Sunday, November 13, 2005

Generations










In one year, 1946, 3.4 million Americans were born and the Washington Post heralded the start of the baby boom, a "fruit of demobilization." Now, the generation that vowed to stay forever young is coming up on a major milestone. They've been hippies and yuppies; and now it's the time of the abbies: aging baby boomers.

There are now 77 million baby boomers born between 1946 and 1960. The first are turning 60, including President and Laura Bush, Bill Clinton, and Mick Jagger. The annual spending power of boomers is estimated to be more than $2 trillion, but debt and worry about financial security could lead many (up to 50%) of the baby boomers to postpone their retirement beyond 65.

Still, the boomers tend to be an upbeat group — with nearly three quarters saying they are satisfied with the way things are going for them and their families. But many of the boomers who had rejected religious institutions when they were young are looking for something spiritual now.

Generation X was the name of a British Punk group in the 1970s featuring Billy Idol. A funny sociological book on American class structure (Class) named an "X" category of people who wanted to hop off the merry-go-round of status, money, and social climbing that so often frames modern existence.

Gen X describes the generation following the baby boom, especially Americans born in the 1960s and 1970s. The youth culture of those decades defied many of the socio-political institutions of the time, such as racial segregation, sexual discrimination and the Vietnam War.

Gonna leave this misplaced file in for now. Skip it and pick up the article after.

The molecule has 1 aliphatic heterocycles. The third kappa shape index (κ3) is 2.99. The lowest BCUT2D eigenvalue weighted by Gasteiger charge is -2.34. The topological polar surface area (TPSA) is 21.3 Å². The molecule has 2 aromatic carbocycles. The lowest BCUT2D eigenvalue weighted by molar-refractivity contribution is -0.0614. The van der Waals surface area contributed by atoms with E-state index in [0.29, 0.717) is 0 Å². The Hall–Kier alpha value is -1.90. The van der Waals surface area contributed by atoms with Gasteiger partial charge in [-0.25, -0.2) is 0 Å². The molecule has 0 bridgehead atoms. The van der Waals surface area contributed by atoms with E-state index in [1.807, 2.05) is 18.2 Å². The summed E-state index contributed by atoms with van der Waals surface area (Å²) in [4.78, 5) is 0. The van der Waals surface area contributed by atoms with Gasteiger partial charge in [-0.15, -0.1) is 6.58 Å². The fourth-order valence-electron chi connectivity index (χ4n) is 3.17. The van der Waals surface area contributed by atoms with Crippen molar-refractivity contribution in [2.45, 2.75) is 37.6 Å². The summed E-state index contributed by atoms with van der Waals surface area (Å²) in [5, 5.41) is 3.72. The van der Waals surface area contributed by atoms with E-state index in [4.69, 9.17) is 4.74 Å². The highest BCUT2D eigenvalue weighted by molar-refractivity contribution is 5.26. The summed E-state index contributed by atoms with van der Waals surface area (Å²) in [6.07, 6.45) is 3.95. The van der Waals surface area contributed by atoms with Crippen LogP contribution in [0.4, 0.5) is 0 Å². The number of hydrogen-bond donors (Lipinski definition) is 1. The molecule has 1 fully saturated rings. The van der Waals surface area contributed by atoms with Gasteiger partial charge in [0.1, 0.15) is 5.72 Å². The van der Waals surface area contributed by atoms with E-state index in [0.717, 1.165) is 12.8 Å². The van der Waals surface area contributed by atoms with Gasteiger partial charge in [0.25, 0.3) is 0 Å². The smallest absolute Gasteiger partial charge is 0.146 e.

Generation X is not synonymous with "slacker," but to many people these words have come to mean the same thing. Once, when the cast of Friends appeared on The Oprah Winfrey Show, she asked the stars what they thought of the term. "I just hate the label in general," replied David Schwimmer (Ross) "because to me it connotes a kind of slacker and all my peers are aggressively pursuing either jobs, relationships, or just trying to come to grips with their identities."

Now we have Generation Y, a force of as many as 70 million in their teens and 20s, and the first wave is just now embarking on their careers. Unlike the generations that have gone before them, Gen Y has been pampered, nurtured and programmed with a slew of activities since they were toddlers, meaning they are both high-performance and high-maintenance.

Generation Y is much less likely to respond to the traditional command-and-control type of management still popular in much of today's workforce. Unlike previous generations who are accustomed to the annual review, Gen Yers have grown up getting constant feedback and recognition from teachers, parents and coaches and can resent it or feel lost if communication from bosses isn't more regular.

Generation Yers don't expect to stay in a job, or even a career, for too long - they've seen the scandals that imploded Enron and other mega-companies, and they're skeptical when it comes to such concepts as employee loyalty. Many may clash with older generations they see as competition or not as skilled. Says one Yer: We're surprised we have to work for our money. We want the corner office right away. It seems like our parents just groomed us. Anything is possible. We had karate class, soccer practice, everything. But they deprived us of social skills.

At my former company, Xerox is using the slogan "Express Yourself" as a way to describe its culture to recruits. The hope is that the slogan will appeal to Gen Y's desire to develop solutions and change. Recruiters also point out the importance of diversity at the company; Gen Y is one of the most diverse demographic groups - one out of three is a minority.

Lee and I belong to the group immediately preceding the baby boomers and our kids Carolynne and John (note the Kennedy names) are first decade Gen Xers born in the 60s. They are definitely NOT slackers. (Thanks to John for the lead to the Gen Y story). I worried a bit about the Gen Y grandkids until Johnny joined the army. Now Christy has started driving and I’m worrying again.


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